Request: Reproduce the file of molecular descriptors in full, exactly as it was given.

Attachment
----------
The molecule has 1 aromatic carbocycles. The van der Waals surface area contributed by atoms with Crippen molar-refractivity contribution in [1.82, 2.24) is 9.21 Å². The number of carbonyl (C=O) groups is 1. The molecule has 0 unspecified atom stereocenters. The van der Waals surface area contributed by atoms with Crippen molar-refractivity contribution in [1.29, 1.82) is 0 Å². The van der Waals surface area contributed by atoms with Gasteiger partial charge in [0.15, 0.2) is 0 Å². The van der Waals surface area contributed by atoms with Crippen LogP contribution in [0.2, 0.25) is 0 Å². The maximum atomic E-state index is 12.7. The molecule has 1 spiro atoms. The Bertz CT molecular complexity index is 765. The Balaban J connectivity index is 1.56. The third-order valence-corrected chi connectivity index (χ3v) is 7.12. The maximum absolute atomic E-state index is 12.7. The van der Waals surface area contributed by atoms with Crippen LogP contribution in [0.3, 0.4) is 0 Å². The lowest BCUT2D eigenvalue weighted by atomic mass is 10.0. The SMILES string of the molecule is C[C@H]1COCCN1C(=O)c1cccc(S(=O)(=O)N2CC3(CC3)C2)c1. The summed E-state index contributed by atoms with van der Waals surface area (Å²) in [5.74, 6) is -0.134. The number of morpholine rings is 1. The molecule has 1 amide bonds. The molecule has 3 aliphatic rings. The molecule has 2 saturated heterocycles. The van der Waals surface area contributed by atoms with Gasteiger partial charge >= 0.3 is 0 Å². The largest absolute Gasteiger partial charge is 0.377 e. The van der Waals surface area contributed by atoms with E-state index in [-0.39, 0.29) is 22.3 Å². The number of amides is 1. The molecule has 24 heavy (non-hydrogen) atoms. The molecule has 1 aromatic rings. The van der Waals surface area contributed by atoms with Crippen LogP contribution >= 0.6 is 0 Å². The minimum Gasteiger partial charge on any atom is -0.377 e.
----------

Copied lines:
The molecule has 1 aromatic carbocycles. The van der Waals surface area contributed by atoms with Crippen molar-refractivity contribution in [1.82, 2.24) is 9.21 Å². The number of carbonyl (C=O) groups is 1. The molecule has 0 unspecified atom stereocenters. The van der Waals surface area contributed by atoms with Crippen molar-refractivity contribution in [1.29, 1.82) is 0 Å². The van der Waals surface area contributed by atoms with Gasteiger partial charge in [0.15, 0.2) is 0 Å². The van der Waals surface area contributed by atoms with Crippen LogP contribution in [0.2, 0.25) is 0 Å². The maximum atomic E-state index is 12.7. The molecule has 1 spiro atoms. The Bertz CT molecular complexity index is 765. The Balaban J connectivity index is 1.56. The third-order valence-corrected chi connectivity index (χ3v) is 7.12. The maximum absolute atomic E-state index is 12.7. The van der Waals surface area contributed by atoms with Crippen LogP contribution in [0.3, 0.4) is 0 Å². The lowest BCUT2D eigenvalue weighted by atomic mass is 10.0. The SMILES string of the molecule is C[C@H]1COCCN1C(=O)c1cccc(S(=O)(=O)N2CC3(CC3)C2)c1. The summed E-state index contributed by atoms with van der Waals surface area (Å²) in [5.74, 6) is -0.134. The number of morpholine rings is 1. The molecule has 1 amide bonds. The molecule has 3 aliphatic rings. The molecule has 2 saturated heterocycles. The van der Waals surface area contributed by atoms with Gasteiger partial charge >= 0.3 is 0 Å². The largest absolute Gasteiger partial charge is 0.377 e. The van der Waals surface area contributed by atoms with E-state index in [-0.39, 0.29) is 22.3 Å². The number of amides is 1. The molecule has 24 heavy (non-hydrogen) atoms. The molecule has 1 aromatic rings. The van der Waals surface area contributed by atoms with Crippen LogP contribution >= 0.6 is 0 Å². The minimum Gasteiger partial charge on any atom is -0.377 e.